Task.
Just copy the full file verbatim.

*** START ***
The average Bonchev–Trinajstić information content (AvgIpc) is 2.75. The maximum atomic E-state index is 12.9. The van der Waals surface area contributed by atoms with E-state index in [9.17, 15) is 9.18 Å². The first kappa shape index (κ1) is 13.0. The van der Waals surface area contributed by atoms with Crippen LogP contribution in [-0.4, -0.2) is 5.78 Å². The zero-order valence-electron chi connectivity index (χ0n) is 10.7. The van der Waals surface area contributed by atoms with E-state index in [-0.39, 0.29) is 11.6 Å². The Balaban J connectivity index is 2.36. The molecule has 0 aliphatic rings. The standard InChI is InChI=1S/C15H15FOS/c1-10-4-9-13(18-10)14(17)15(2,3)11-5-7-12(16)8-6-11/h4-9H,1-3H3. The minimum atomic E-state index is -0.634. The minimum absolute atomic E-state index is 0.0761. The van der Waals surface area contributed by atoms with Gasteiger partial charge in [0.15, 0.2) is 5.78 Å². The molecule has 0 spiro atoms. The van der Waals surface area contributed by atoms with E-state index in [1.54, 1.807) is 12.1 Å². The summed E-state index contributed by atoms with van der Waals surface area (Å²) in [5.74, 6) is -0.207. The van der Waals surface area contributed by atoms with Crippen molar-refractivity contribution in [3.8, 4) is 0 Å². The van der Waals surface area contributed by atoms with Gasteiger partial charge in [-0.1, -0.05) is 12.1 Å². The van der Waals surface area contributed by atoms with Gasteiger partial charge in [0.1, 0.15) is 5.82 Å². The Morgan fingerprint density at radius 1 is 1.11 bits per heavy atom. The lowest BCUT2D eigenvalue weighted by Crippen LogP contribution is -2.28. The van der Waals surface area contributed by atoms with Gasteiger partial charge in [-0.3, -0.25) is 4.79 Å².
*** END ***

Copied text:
The average Bonchev–Trinajstić information content (AvgIpc) is 2.75. The maximum atomic E-state index is 12.9. The van der Waals surface area contributed by atoms with E-state index in [9.17, 15) is 9.18 Å². The first kappa shape index (κ1) is 13.0. The van der Waals surface area contributed by atoms with Crippen LogP contribution in [-0.4, -0.2) is 5.78 Å². The zero-order valence-electron chi connectivity index (χ0n) is 10.7. The van der Waals surface area contributed by atoms with E-state index in [-0.39, 0.29) is 11.6 Å². The Balaban J connectivity index is 2.36. The molecule has 0 aliphatic rings. The standard InChI is InChI=1S/C15H15FOS/c1-10-4-9-13(18-10)14(17)15(2,3)11-5-7-12(16)8-6-11/h4-9H,1-3H3. The minimum atomic E-state index is -0.634. The minimum absolute atomic E-state index is 0.0761. The van der Waals surface area contributed by atoms with Gasteiger partial charge in [0.15, 0.2) is 5.78 Å². The molecule has 0 spiro atoms. The van der Waals surface area contributed by atoms with E-state index in [1.54, 1.807) is 12.1 Å². The summed E-state index contributed by atoms with van der Waals surface area (Å²) in [5.74, 6) is -0.207. The van der Waals surface area contributed by atoms with Crippen molar-refractivity contribution in [3.8, 4) is 0 Å². The van der Waals surface area contributed by atoms with Gasteiger partial charge in [-0.1, -0.05) is 12.1 Å². The van der Waals surface area contributed by atoms with Gasteiger partial charge in [0.1, 0.15) is 5.82 Å². The Morgan fingerprint density at radius 1 is 1.11 bits per heavy atom. The lowest BCUT2D eigenvalue weighted by Crippen LogP contribution is -2.28. The van der Waals surface area contributed by atoms with Gasteiger partial charge in [-0.3, -0.25) is 4.79 Å².